British infantry would be 40 – 10 companies of 4 each.

Cavalry would be 4 squadron from 4 different regiments – I use 6 figures for a heavy squadron; 5 figures for hussars and lt dragoons.

Portuguese would be 30 for a battalion – five companies of 6 figures. I use 3 figures for Portuguese squadron, 4 squadrons for a composite regiment.

GdeP

Timbo W09 Feb 2019 10:49 a.m. PST

Why have all units with the same number of figures? They certainly didn't have the same number of men in each battalion 5 minutes after the start of a campaign.

Garde de Paris Supporting Member of TMP09 Feb 2019 11:09 a.m. PST

Timbo makes a good observation. The Spanish in particular had varied-sized units. Their early light infantry battalions had 6 companies, 6 figures – French. Their line had battalions of 32 figures – 4 companies of 8 each.

The British-uniformed line and light infantry – blue coats, light blue overalls – were 6 companies of 6 each. For a while they may have been 8 companies of 6 each.

I like to do small volunteer units, 4 companies of 6 figures. It allows me to do more illustrations. I like to do a provisional regiment of 12 figures from Rey (all brown, faced purple, edged white); 12 from Zamora; and 12 from Voluntarias de Navarre – which was an actual brigade at Albuera under Carlos d'Espagne.


By the way, French foot artillery had 6 guns and 2 howitzers. Horse was 4 guns, 2 howitzers. I use 1 gun model with 2 gunner on a 2" wide slat of wood frontage for a 2-gun "section." 8" frontage foot battery; 6" horse.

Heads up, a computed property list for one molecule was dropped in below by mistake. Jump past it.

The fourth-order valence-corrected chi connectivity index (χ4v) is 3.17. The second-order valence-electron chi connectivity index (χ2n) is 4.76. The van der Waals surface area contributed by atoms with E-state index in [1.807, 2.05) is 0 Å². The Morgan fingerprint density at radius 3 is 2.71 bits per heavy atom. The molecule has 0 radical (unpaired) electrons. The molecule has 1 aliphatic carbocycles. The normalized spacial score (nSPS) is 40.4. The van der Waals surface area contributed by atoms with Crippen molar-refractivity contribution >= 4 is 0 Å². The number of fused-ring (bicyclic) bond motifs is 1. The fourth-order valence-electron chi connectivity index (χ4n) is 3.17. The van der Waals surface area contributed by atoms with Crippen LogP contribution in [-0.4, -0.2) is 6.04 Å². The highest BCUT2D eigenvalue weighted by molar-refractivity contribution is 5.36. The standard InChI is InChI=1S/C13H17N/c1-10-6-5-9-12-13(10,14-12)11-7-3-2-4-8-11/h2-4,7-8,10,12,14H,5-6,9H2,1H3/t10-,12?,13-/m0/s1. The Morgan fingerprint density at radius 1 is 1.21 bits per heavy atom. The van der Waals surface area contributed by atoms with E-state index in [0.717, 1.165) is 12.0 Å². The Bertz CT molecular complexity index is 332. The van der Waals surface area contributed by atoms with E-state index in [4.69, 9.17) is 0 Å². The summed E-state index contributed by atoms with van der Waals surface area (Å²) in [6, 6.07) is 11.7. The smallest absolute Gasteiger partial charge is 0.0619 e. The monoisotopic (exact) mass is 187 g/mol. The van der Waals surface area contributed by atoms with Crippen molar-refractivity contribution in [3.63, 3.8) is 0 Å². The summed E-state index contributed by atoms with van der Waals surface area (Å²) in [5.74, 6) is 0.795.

GdeP

Gonsalvo09 Feb 2019 8:50 p.m. PST

This is a subject you will want to devote considerable thought to. I use smaller units 18 figures per infantry unit (6 stands of 3 figures each, a stand thus conveniently equals a company for the French) and 8 figures for cavalry units (4 stands of 2, a stand conveniently equals a squadron for the French), and 2 guns with 6 to 8 crew (divided among 2 stands) for a battery.

I would in fact argue for standard sized units. There is little advantage in variable sizes, and much more complexity. In practice, battalion sizes varied considerably over time, although an average of about 600 men is probably on target for the field strength of most armies. As far as historical Orders of battle, you can simply divide the the numbers of men in the formation you are modeling by your troop ratio and field that many units.

From a practical standpoint, if there is a group that you will be playing with, then how they organize their troops is likely to be the most important consideration in organizing your own troops.

Regardless, have fun!

Marcus Maximus10 Feb 2019 2:23 a.m. PST

@Timbo W I concur. I have my units based around regt / btn returns. However, I can see why some prefer to have all units the same size………

Matsukaze10 Feb 2019 4:31 p.m. PST

Thank you all! I shall consider your valuable advice and arrange my army carefully. Cheers!

18th Century Guy Supporting Member of TMP10 Feb 2019 5:19 p.m. PST

Whatever you decided it will still never be enough or correct!

Garde de Paris Supporting Member of TMP11 Feb 2019 4:12 p.m. PST

As an aside, and in defense of using 36-figure French battalions (1:20) in 28mm: